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Akumajo Dracula MIDI Collection :: Review by George

Akumajo Dracula MIDI Collection Album Title: Akumajo Dracula MIDI Collection
Record Label: King Records
Catalog No.: KICA-7809
Release Date: October 22, 1997
Purchase: Buy at eBay


Akumajo Dracula MIDI Collection features diverse arrangements of 20 classic themes from the Castlevania franchise, spanning the original game to its PlayStation instalment. While the music for Castlevania is often labelled as gothic, the series' origins actually lie in fun and catchy chiptune music. It's clear that even the arrangers of Akumajo Dracula MIDI Collection understood this. They embraced the fun attitude and catchy melodies of the originals while managing to add dimension and personality to the arrangements. Still, the overall musical style is reminiscent 80's synth-pop, and depending on personal taste, that's either a good or a bad thing. The album is very limited in technology, and as a result, sounds dated and synthetic.


The album initially features interpretations of a range of themes from the original Castlevania. Starting with a pretty generic and disappointing arrangement of "Vampire Killer", "Stalker" thereafter is actually quite catchy, maintaining the original's motifs but drastically changing the tone and adding some cool solo sections. There's definitely something to be said about the drums, bass, and keyboards that are synthesised here. The same could be said about Kimitaka Matsumae's groovy hip-hop makeover of "Heart of Fire", which is very entertaining with its catchy rhythm and melodies. These tracks certainly make the most of MIDI synthesis.

Without a doubt, the best track in the album is the excellent arrangement of "Wicked Child". It's hard to screw up with such a fantastic melody in the first place, but this arrangement manages to sound very unique among the mostly typical arrangements out there. Keeping the same synthpop style as the rest of the album, the main melody is played by a flute and it's accompanied by a decent groove maintained by the old-sounding drum samples. Later, synth-guitars are used for some pretty catchy solos that really manage to stand out in this synthfest.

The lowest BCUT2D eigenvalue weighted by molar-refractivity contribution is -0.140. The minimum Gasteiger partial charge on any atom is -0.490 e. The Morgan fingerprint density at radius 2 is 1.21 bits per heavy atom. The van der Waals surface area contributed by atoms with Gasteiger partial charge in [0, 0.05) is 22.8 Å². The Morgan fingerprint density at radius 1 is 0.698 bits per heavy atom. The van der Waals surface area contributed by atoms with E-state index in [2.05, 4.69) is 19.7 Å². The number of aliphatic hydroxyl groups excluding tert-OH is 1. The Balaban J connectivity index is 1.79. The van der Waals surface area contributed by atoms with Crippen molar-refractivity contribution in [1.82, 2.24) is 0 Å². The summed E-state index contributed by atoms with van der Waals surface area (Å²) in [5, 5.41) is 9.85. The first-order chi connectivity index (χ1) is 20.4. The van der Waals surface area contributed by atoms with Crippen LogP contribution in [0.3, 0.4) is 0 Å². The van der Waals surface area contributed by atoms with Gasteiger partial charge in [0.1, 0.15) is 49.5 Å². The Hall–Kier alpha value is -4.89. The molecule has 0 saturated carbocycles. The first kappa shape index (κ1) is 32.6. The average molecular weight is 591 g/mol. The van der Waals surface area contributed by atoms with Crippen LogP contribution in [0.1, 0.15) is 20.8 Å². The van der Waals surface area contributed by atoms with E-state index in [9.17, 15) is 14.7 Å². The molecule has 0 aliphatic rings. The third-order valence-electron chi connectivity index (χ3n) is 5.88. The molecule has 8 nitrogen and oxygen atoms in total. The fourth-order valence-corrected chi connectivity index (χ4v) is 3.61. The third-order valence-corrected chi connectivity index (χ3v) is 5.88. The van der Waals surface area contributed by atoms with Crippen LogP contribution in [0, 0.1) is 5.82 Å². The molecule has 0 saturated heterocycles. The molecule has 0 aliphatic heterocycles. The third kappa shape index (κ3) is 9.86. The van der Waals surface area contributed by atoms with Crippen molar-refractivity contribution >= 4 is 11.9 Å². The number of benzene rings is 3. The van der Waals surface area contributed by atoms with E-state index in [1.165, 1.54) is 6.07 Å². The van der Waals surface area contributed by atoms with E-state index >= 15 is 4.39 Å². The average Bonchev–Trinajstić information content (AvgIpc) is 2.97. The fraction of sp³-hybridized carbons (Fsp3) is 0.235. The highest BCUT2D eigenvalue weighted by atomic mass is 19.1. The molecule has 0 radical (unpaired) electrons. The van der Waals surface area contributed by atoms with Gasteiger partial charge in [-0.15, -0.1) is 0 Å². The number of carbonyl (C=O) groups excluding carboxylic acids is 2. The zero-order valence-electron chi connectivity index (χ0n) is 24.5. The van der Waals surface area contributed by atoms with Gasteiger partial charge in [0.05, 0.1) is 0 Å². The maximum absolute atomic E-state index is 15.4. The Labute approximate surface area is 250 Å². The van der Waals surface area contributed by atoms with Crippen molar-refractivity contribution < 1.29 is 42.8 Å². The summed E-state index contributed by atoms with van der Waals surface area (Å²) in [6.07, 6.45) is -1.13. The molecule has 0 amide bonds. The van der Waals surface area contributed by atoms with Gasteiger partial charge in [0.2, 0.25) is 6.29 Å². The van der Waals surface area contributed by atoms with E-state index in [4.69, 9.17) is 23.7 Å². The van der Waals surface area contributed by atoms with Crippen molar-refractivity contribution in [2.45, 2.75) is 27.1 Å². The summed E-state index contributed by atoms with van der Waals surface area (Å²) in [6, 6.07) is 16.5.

Another interesting arrangement is "Walking on the Edge". This receives a dramatic orchestral makeover that, if it wasn't for the intentionally synthetic sound, would have been truly stellar. Manami Matsumae's "Nothing to Lose" receives the same treatment and manages to really stand out with its militaristic percussion, ominous brass melodies, and dramatic string sections. On the other hand, "Out of Time" combines the aforementioned orchestral elements while adding a smooth sax solo section in the middle.

Aki Hata's "The Silence of Daylight" is actually quite fantastic. It manages to be an impressionistic orchestral arrangement in the start and later develops with the album's typical; synth-pop rhythms. It manages to be catchy and fun, while not deviating from the gothic motifs of the original. The same could be said about "Battle of the Holy", which still manages to be entertaining despite the cheesy synth makeover. "Theme of Simon", on the other hand, doesn't feature any substantial additions and is rather similar to the original. The samples and synths used don't make the matters any easier.

Unfortunately, there are some rather worthless additions to the album. Despite most of the first eleven tracks being decent and enjoyable arrangements regardless of their sound quality, the subsequent five tracks are described as "Game Sound Simulation". They are actually more like aural downgrades to their respective originals. Everything is note for note identical to the original themes, but the samples used aren't particularly good and even the original chiptunes of Castlevania are more enjoyable than these versions. Michiru Yamane's score for Castlevania: Symphony of the Night is also downgraded with such treatment.

Even worse, the last track is disappointing at best. It's actually taken from the Akumajo Dracula Best album, and I don't really understand why it was included in this release. Anyway, this arrangement of "Beginning" is very weak, lacking the energy and drive to entertain, while suffering from a pretty awful sound and some poor artistic choices. Expect cheesy electric guitars and cheesy sound effects throughout, and not of the welcome sort.

Fortunately, the two preceding tracks are enjoyable piano arrangements that actually worth listening. The arrangement of "Lost Painting" from Castlevania: Symphony of the Night is pretty good. The piano sounds slightly synthetic, but still manages to entertain with its mystical and ethereal nature, sounding almost like a nocturne. On the other hand, the piano arrangement of Kid Dracula's theme is very entertaining, keeping the charm and fun vibe of the original melody while sounding like a ragtime piece.


There are some serious flaws in this one. The low sound quality, dubious artistic choices, and original translations sadly hinder the overall aural experience. It's actually fun to listen in parts, but unlike the Perfect Selection Dracula album that was hit-or-miss in places, this one really falls flat. Just a few good arrangements and the two fairly entertaining piano tracks aren't enough to justify the whole album. I recommend it only to the most hardcore fans.

Overall Score: 5/10